Poison Prevention: Identifying the Poisonous Substances in Your Home
Remember Mr. Yuk™? Mr. Yuk™ was created by the Pittsburgh Poison Center to promote poison prevention. Parents and teachers have used the bright green and black guy to mark hazardous and poisonous items. The stickers are still available for free through the Children’s Hospital of Pittsburgh.
The threat of poisoning within your home is very real. The American Association of Poison Control Centers (AAPCC) reports that centers around the country handled more than 2 million cases in which people were exposed to dangerous or potentially dangerous substances. Of those, 43 percent involved children and 92 percent occurred at home.
But are you aware of all the household items that could be poisonous to you and your family? In recognition of National Poison Prevention Week, here is a list of poisonous items in your home. Be proactive about poison prevention. Grab your free Mr. Yuk™ stickers and mark those poisonous items.
Poisonous Household Items
Cosmetics and Personal Beauty Products
The AAPCC reports that 11.4 percent of cases involving child exposure in 2019 involved cosmetics and beauty products. Nail polish, shampoo, face wash and even toothpaste can be harmful if swallowed.
Traditional cleaners contain lye and other harmful chemicals that can cause poisoning, either through ingestion or inhalation. In recent years, laundry detergent packets have exploded in popularity, and so too has a risk of poison to children. By June 2021, 5,176 children under the age of 5 have had exposure to these highly-concentrated detergent packets according to the AACPP, either through ingestion, inhalation or absorption through the skin or eyes.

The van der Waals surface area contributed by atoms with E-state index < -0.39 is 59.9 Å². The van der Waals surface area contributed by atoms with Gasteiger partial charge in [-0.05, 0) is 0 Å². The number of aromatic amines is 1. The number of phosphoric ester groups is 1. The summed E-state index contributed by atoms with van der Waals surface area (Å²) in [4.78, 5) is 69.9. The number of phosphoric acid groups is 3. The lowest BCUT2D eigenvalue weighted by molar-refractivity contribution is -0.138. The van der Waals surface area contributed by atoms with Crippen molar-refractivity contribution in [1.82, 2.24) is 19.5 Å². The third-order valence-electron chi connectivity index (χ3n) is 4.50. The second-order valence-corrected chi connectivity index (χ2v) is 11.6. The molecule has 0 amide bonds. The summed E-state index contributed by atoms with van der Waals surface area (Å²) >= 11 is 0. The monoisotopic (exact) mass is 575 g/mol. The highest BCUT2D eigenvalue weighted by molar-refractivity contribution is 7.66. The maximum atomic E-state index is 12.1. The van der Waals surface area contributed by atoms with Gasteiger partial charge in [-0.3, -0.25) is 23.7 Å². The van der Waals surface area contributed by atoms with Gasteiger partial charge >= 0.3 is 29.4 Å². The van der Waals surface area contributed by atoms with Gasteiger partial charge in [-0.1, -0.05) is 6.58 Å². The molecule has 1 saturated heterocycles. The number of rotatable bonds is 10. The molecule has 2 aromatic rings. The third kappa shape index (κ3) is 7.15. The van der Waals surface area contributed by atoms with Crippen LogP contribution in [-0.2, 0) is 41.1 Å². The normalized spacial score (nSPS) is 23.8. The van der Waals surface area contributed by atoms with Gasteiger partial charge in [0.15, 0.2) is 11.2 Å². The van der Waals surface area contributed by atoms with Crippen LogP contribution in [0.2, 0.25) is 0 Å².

Medications, Vitamins and Dietary Supplements
Combined, these contributed to 22.7 percent of all exposure cases involving children in 2019. While prescription bottles have childproof lids, many over-the-counter medications, vitamins and dietary supplements do not. Even those that do, are not 100 percent childproof and should be kept out of reach of children.
While hand sanitizers are a must for any parent, they also come with a large risk if ingested. It might surprise you to know that since 2011, over 17,000 exposure cases involving children and hand sanitizers were reported. In an effort to encourage children to use hand sanitizers, companies have added food and candy scents to these products. To children, this makes the products appear to be edible. Because hand sanitizers contain between 40 percent to 95 percent alcohol, ingestion of the product can cause alcohol poisoning.
Most pesticides are by intent poison. Even if the product boasts that it is “natural,” it does not mean that it isn’t poisonous to pets or humans. Like cleaning substances, exposure risk can include ingestion and inhalation, as well as absorption. For these reasons, always read and follow the product’s instructions carefully and keep these chemicals stored in a locked area when not in use.
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